County, school district eye cooperation

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EPHRATA — Grant County and the Moses Lake School District are preparing to work together to develop shared parking lots and road access at the site the Grant County Fairgrounds and the proposed second high school share at West Valley and Paxson Drive.

“Shared parking works perfectly for us,” said Mickey Webb, director of the Grant County Fair, during a meeting Tuesday morning with Moses Lake School Superintendent Josh Meek and David Beaudine, the project manager overseeing the high school project.

“It just makes sense to collaborate on this,” said Commissioner Tom Taylor.

Meek and Beaudine also meet with Taylor and Commissioner Richard Stevens, Grant County Planning Director Damien Hooper, and Tom Gaines, director of Central Services, which oversees facilities, maintenance, and technology for the counry.

The school district always envisioned sharing parking with the Fairgrounds, Meek said, especially the blue lot — which fronts on West Valley Drive and part of which is now school property — as event parking for the proposed school’s performing arts center and gymnasium.

“We are looking at some large parking areas,” Meek said. “The performing arts center we are considering will seat 1,000-1,250, and the gym will seat 2,500. So we’d like shared use of the (blue) parking lot on Valley, but it’s not adequate as gravel.”

If built, Meek said the new school’s theater would be the largest venue “of its kind in the area.”

Webb, who was hired as fairgrounds director earlier this year, said if the fairgrounds could get access to the gym and a proposed high school commons, it would allow him to bid for several major events — such as national junior and high school rodeo finals — that require upwards of 60,000 square feet of exhibitor space, which the fairgrounds currently doesn’t have.

“If we could make it a positive for the community, we are absolutely open to that,” Meek said.

Project Manager Beaudine said the city of Moses Lake wants all traffic access to the school to enter and exit on Paxson rather than West Valley.

“We’re not allowed to make another cut on West Valley,” he said.

However, Hooper said West Valley from Paxson to Airport Drive is a county-maintained road, and not the responsibility of the city. Commissioners agreed they would be happy to allow the school to have access to West Valley, especially if it meant moving the entrance to the blue parking lot east and extending that road all the way north as an access road and boundary between the fairgrounds and the high school.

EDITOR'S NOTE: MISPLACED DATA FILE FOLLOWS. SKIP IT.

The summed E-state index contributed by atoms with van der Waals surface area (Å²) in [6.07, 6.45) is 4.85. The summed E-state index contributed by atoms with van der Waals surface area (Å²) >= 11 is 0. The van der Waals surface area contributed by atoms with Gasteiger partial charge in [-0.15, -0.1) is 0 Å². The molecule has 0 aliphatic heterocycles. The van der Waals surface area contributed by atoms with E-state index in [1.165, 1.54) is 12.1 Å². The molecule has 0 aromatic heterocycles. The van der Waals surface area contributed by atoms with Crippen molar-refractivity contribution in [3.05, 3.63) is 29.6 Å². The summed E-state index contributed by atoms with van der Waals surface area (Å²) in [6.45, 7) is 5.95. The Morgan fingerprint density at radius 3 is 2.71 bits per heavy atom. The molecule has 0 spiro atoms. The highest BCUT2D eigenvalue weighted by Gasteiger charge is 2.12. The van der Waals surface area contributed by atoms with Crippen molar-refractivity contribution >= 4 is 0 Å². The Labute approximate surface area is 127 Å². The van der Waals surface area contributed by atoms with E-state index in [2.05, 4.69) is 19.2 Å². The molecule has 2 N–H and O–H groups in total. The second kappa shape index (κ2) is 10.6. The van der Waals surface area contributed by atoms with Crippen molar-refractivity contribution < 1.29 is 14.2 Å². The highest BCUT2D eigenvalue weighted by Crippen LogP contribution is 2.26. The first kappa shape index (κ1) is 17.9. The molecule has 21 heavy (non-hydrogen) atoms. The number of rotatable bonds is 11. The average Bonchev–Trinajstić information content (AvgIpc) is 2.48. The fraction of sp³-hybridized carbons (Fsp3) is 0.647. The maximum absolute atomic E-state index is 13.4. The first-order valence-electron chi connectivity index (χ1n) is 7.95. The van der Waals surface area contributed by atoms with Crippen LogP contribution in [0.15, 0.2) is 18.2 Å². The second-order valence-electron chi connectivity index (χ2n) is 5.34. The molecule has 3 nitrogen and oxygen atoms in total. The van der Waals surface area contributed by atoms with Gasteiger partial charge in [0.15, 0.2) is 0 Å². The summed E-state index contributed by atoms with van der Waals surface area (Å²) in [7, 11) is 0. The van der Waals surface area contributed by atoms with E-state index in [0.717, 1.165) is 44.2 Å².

Webb said he also wanted to allow continued access to the fairgrounds from Paxson, especially for equestrian events, though in a way that wouldn’t jeopardize students or crowd school activities. Both Webb and Beaudine suggested extending North Central west to the fairgrounds.

“There’s lots of RV and horse trailer traffic on Friday and Saturday, with Thursday move-ins, for horse shows,” Webb said.

However, that would be a complicated endeavor, since the Grant County Public Utility District owns a small substation on a patch of land that narrows the roadway considerably, and a pretty steep slope would require a great deal of work to make usable.

No formal agreements came out of the hour-long meeting. The $135 million school construction bond which passed last February with a bare 60.003 percent approval is currently held up in the state appeals court by a group of Moses Lake voters who are contesting the Grant County auditor’s certification of the bond election.

The Moses Lake School District bought a roughly 50-acre plot that was an undeveloped portion of the Grant County Fairgrounds last year as a site for the second high school. However, construction cannot begin until the bonds are sold, and bonds cannot be sold until all court challenges are settled.

Charles H. Featherstone can be reached via email at

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